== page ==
Commit f62b7671 authored by Laros's avatar Laros

Merge branch 'iter' of into iter

parents 543fdb4f c699ee6b
# Trie implementation using nested dictionaries
This library provides a [trie](
implementation using nested dictionaries. Apart from the basic operations, a
number of functions for *approximate matching* are implemented.
## Installation
Via [pypi](
pip install dict-trie
From source:
git clone
cd dict-trie
pip install .
## Usage
The library provides the `Trie` class. Full documentation can be found
### Basic operations
Initialisation of the trie is done via the constructor by providing a list of
>>> from dict_trie import Trie
>>> trie = Trie(['abc', 'te', 'test'])
Alternatively, an empty trie can be made to which words can be added with the
`add` function.
>>> trie = Trie()
>>> trie.add('abc')
>>> trie.add('te')
>>> trie.add('test')
Membership can be tested with the `in` statement.
>>> 'abc' in trie
Test whether a prefix is present by using the `has_prefix` function.
>>> trie.has_prefix('ab')
Remove a word from the trie with the `remove` function. This function returns
`False` if the word was not in the trie.
>>> trie.remove('abc')
>>> 'abc' in trie
>>> trie.remove('abc')
Iterate over all words in a trie.
>>> list(trie)
['abc', 'te', 'test']
### Approximate matching
A trie can be used to efficiently find a word that is similar to a query word.
This is implemented via a number of functions that search for a word, allowing
a given number of mismatches. These functions are divided in two families, one
using the Hamming distance which only allows substitutions, the other using the
Levenshtein distance which allows substitutions, insertions and deletions.
To find a word that has at most Hamming distance 2 to the word 'abe', the
`hamming` function is used.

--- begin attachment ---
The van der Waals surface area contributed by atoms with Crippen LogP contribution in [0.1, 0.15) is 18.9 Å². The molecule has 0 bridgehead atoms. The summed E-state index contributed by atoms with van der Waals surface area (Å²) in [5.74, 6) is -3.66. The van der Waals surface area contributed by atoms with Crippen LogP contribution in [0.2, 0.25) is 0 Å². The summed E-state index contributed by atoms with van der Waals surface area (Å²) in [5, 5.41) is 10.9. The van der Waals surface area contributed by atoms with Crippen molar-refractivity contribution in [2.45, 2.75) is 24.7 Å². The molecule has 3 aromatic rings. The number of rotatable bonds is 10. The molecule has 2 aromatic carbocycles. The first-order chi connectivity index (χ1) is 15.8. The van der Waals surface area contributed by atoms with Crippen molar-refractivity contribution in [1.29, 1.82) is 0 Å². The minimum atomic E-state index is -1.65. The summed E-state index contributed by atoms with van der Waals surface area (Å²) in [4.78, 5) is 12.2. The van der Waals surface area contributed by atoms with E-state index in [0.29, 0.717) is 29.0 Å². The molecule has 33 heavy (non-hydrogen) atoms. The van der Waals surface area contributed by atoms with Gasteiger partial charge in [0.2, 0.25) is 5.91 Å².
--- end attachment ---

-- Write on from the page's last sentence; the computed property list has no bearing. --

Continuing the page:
>>> trie = Trie(['abc', 'aaa', 'ccc'])
>>> trie.hamming('abe', 2)
To get all words that have at most Hamming distance 2 to the word 'abe', the
`all_hamming` function is used. This function returns a generator.
>>> list(trie.all_hamming('abe', 2))
['aaa', 'abc']
In order to find a word that is closest to the query word, the `best_hamming`
function is used. In this case a word with distance 1 is returned.
>>> trie.best_hamming('abe', 2)
The functions `levenshtein`, `all_levenshtein` and `best_levenshtein` are used
in a similar way.
### Other functionalities
A trie can be populated with all words of a fixed length over an alphabet by
using the `fill` function.
>>> trie = Trie()
>>> trie.fill(('a', 'b'), 2)
>>> list(trie)
['aa', 'ab', 'ba', 'bb']
The trie data structure can be accessed via the `root` member variable.
>>> trie.root
{'a': {'a': {'': {}}, 'b': {'': {}}}, 'b': {'a': {'': {}}, 'b': {'': {}}}}
>>> trie.root.keys()
['a', 'b']
......@@ -136,8 +136,8 @@ def _levenshtein(path, node, word, distance):
if not word:
if '' in node:
yield path
car, cdr = '', ''
car, cdr = word[0], word[1:]
# Deletion.
......@@ -145,10 +145,12 @@ def _levenshtein(path, node, word, distance):
yield result
for char in node:
# Substitution and insertion.
# Substitution.
if car:
for result in _levenshtein(
path + char, node[char], cdr, distance - int(char != car)):
yield result
# Insertion.
for result in _levenshtein(
path + char, node[char], word, distance - 1):
yield result
......@@ -160,5 +160,8 @@ class TestTrie(object):
def test_levenshtein_1_del(self):
assert self._trie.levenshtein('ac', 1) == 'abc'
def test_levenshtein_1_prefex(self):
assert self._trie.levenshtein('ab', 1) == 'abc'
def test_levenshtein_1_ins(self):
assert self._trie.levenshtein('abbc', 1) == 'abc'
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